Yes, there's something about Julie, and it comes as no surprise when she fails her security check on account of not actually having existed until a few weeks ago. By this point the audience has already enjoyed a schlocky-but-eerie sequence in which she wanders down the high street, upsetting small babies with her subliminally extra-terrestrial presence, scaring off whole crowds of schoolchildren, and so on. However, she is a sensitive soul and this moves her to tears: the tears appear to burn the skin of her face, in a nicely bizarre touch. But what is her mission here on Earth? And could her burgeoning feelings for her new husband get in the way…?
As you may have gathered, with Unearthly Stranger we are in the realm of the dingbat pastiche of Quatermass and Village of the Damned, but it's still oddly watchable stuff. The film-makers get top marks for managing to make a proper science fiction film without the need to include any special effects at all (always a neat trick), while for a modern audience the film's casting certainly has cult credibility: these days Neville is best remembered for playing the title role in Terry Gilliam's Baron Munchausen as well as the Well-Manicured Man in The X Files, while Philip Stone was Jack Nicholson's predecessor in The Shining, and Patrick Newell was Mother in the final season of The Avengers. Jean Marsh, an actress whose genre pedigree stretches from the original Twilight Zone to Mark Gatiss' Crooked House, also appears in a small but crucial role. (Warren Mitchell manages to land fifth billing despite being in only one scene.) All of these actors, by the way, uphold the proud British tradition of doing your best even when you're saddled with some rather dodgy material.
I am tempted to say that once you get past the deeply suspect premise of scientists seriously engaged upon research into some form of psychic teleportation, this is not too bad, as paranoid SF B-movies go. However, watching it today what strikes you again and again is the sense that this film was made exclusively by, about, and for white men in their late thirties: even though the film appears to be about the alien infiltration of Earth society by the main female character (shades of Under the Skin), Julie almost always feels like the object of other characters' activity and attention rather than someone with any real agency. And it is telling that she feels like not so much an alien disguised as a woman as an alien disguised as a housewife – note how she is rumbled by her peculiar behaviour when getting dinner out of the oven.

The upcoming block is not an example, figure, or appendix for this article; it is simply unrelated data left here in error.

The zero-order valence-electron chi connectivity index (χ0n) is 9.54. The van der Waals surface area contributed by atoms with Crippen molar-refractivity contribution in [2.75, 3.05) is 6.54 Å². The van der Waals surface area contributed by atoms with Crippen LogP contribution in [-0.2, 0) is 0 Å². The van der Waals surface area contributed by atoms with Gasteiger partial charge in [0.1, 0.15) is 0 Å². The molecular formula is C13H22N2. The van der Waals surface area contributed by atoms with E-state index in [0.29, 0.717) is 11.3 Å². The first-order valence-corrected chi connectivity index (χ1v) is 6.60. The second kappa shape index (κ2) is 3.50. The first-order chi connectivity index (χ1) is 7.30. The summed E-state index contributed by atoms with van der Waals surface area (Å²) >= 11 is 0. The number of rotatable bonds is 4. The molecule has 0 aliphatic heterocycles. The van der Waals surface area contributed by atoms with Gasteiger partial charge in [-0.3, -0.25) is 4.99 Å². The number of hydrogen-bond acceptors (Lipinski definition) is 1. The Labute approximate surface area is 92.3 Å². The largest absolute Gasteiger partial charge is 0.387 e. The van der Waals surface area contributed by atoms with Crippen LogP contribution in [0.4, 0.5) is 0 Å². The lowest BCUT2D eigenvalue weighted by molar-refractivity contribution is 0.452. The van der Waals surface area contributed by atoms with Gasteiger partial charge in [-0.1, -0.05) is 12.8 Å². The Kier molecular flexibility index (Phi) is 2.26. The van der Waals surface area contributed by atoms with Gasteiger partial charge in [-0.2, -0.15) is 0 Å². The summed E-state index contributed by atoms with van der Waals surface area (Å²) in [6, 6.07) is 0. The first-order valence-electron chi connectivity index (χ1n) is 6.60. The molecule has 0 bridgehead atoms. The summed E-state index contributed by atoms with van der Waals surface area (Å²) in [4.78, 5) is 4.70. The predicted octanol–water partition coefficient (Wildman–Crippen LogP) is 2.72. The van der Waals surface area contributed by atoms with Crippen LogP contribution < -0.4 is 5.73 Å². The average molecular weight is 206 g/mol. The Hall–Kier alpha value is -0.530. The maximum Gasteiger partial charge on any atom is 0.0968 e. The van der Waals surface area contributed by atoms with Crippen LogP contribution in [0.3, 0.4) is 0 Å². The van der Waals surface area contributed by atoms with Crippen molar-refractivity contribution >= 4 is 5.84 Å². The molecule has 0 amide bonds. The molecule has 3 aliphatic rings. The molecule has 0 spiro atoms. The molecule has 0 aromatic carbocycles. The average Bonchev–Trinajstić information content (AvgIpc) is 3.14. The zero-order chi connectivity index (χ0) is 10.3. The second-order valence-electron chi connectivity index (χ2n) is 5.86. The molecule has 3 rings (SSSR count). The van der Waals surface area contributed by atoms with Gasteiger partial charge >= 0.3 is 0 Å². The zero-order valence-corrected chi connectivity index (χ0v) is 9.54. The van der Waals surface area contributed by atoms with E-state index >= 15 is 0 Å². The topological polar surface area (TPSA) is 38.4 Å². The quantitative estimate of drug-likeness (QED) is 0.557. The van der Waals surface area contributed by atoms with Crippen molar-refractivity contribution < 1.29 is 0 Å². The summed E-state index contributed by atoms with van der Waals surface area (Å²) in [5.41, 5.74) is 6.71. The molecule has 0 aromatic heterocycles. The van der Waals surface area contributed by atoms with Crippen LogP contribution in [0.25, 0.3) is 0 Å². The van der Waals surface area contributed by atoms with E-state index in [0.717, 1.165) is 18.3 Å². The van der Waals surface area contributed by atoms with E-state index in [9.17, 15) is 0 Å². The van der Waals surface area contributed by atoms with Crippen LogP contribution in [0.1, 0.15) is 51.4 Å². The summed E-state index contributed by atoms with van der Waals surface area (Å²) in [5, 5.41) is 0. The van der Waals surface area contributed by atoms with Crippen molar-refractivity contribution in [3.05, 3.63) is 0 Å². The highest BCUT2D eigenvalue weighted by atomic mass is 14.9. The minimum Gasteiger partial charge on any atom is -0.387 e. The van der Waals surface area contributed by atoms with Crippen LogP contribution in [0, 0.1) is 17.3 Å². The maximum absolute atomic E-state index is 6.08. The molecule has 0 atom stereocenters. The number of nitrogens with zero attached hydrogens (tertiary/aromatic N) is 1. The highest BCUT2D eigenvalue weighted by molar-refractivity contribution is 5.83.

Of course, there is a degree of irony involved here – Neville's sneering dismissal of what he sees as the superstitious nature of another character is setting up the climactic twist of the film – but in the end the gender politics of Unearthly Stranger, perhaps its most striking element beyond the weirdness of its SF plot, are just a bit too odd and uncomfortable for a modern viewer. The fact that it is hardly flattering, in the end, to its male characters doesn't entirely make up for the fact that it seems perilously close to misogyny in its presentation of women. Then again, the film hasn't exactly aged well in any other respect, so it's not a tremendous surprise that this aspect is problematic too. Nevertheless, it's an interesting little film if you like this sort of thing.